Fibromyalgia (FM) is a chronic disorder characterized by widespread pain with tenderness at specific sites on digital palpation that affects 3% of the population of developed countries. This illness is also associated with insomnia, fatigue, headaches, memory impairment, mood disorders, joint stiffness, and cognitive difficulties. The pathogenesis of FM is unclear but involves genetic factors, neuroendocrine and autonomic nervous system abnormalities, psychosocial variables, and environmental stressors. In particular, the autonomic nervous system alterations can affect the vascular system. Based on a perfusion magnetic resonance imaging study, Foerster et al. reported baseline changes in brain perfusion in patients with FM, especially in the thalami. Another study by Ozcan et al. recorded impaired elastic properties of the aorta in severely symptomatic FM patients.
The choroid is a vascularized and pigmented tissue extending from the ora serrata anteriorly to the optic nerve posteriorly, and it plays a vital role in the pathophysiology of many conditions. It has a rich blood flow and provides the vasculature supplying blood to the outer retina, retinal pigment epithelium, and possibly a portion of the optic nerve; it is the only source of metabolic exchange for the avascular fovea. Choroidal vessels are capable of blood flow autoregulation in response to changes in blood pressure and intraocular pressure (IOP). However, as shown in a recent study, choroid can become thinner due to vasoconstriction as a result of chronic hypertension. In addition, a rich autonomic vasoactive nerve supplies the choroid with the activation of sympathetic adrenergic and parasympathetic muscarinic receptors. The parasympathetic nerves derived from the pterygopalatine ganglion, via the facial nerve, form a dense perivascular plexus around the choroidal vessels and a dense sympathetic innervation originates from the ipsilateral superior cervical ganglion, activating α1-adrenergic receptors in the smooth muscle cells of the vessels. These rich autonomic innervations to various choroidal structures suggest a potential involvement of the autonomic system in the regulation of choroidal thickness; therefore, autonomic nervous system dysfunction may affect the choroid and lead to perfusion changes. Although visualization of the choroid is difficult due to its localization between the rigid sclera and retinal pigment epithelium, imaging of this layer using spectral-domain optical coherence tomography (SD-OCT) is an easy, reproducible, noninvasive, and effective tool for understanding choroidal changes.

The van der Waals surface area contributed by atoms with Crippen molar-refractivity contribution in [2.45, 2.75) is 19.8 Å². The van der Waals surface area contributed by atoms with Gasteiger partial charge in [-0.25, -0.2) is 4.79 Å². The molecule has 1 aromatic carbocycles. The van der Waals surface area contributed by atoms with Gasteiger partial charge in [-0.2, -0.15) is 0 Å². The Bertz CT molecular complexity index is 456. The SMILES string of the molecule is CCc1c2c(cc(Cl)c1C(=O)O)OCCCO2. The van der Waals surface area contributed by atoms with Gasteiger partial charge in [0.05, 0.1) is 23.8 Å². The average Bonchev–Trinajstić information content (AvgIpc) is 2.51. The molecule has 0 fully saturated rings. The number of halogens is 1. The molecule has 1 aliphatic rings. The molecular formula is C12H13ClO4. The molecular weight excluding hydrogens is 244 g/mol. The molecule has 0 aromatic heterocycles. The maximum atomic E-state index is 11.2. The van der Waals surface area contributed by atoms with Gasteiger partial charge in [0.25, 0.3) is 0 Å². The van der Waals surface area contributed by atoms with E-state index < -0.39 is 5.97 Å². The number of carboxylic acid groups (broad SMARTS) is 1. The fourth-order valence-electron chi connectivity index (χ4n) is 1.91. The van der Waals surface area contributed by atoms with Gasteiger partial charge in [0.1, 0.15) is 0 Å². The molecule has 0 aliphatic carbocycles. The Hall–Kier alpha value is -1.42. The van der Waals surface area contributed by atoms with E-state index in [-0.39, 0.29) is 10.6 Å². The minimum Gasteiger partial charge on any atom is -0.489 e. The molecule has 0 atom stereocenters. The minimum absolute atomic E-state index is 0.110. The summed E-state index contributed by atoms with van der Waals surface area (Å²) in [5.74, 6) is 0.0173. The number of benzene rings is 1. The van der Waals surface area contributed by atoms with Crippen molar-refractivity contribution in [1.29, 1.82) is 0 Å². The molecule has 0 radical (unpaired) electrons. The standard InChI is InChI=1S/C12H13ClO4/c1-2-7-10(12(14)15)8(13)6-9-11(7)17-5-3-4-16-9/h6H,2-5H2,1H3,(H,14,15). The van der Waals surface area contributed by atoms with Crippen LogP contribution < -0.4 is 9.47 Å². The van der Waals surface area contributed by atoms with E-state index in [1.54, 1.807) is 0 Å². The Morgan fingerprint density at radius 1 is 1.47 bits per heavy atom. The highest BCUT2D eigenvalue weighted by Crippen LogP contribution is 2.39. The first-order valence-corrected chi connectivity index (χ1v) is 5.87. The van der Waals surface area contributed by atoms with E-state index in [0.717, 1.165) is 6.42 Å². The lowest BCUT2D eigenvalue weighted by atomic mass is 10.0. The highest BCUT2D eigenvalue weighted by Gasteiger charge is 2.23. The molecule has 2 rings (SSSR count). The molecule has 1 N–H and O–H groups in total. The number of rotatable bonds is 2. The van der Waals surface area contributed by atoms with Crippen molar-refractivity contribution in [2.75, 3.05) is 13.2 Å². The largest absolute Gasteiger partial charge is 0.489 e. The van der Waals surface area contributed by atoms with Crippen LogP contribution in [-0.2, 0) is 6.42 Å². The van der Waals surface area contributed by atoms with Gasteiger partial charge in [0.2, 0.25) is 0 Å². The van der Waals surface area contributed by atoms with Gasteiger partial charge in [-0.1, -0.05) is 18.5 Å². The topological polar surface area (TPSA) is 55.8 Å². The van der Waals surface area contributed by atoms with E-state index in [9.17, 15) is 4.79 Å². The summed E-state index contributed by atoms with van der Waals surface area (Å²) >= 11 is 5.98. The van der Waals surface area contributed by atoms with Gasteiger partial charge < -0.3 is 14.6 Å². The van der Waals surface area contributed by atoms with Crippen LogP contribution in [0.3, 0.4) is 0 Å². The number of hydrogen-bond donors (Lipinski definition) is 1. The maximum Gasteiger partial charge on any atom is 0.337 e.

Based on reported studies which show the effect of FM on vascular structures, we aimed to evaluate the possible changes of choroidal thickness in patients with FM using SD-OCT.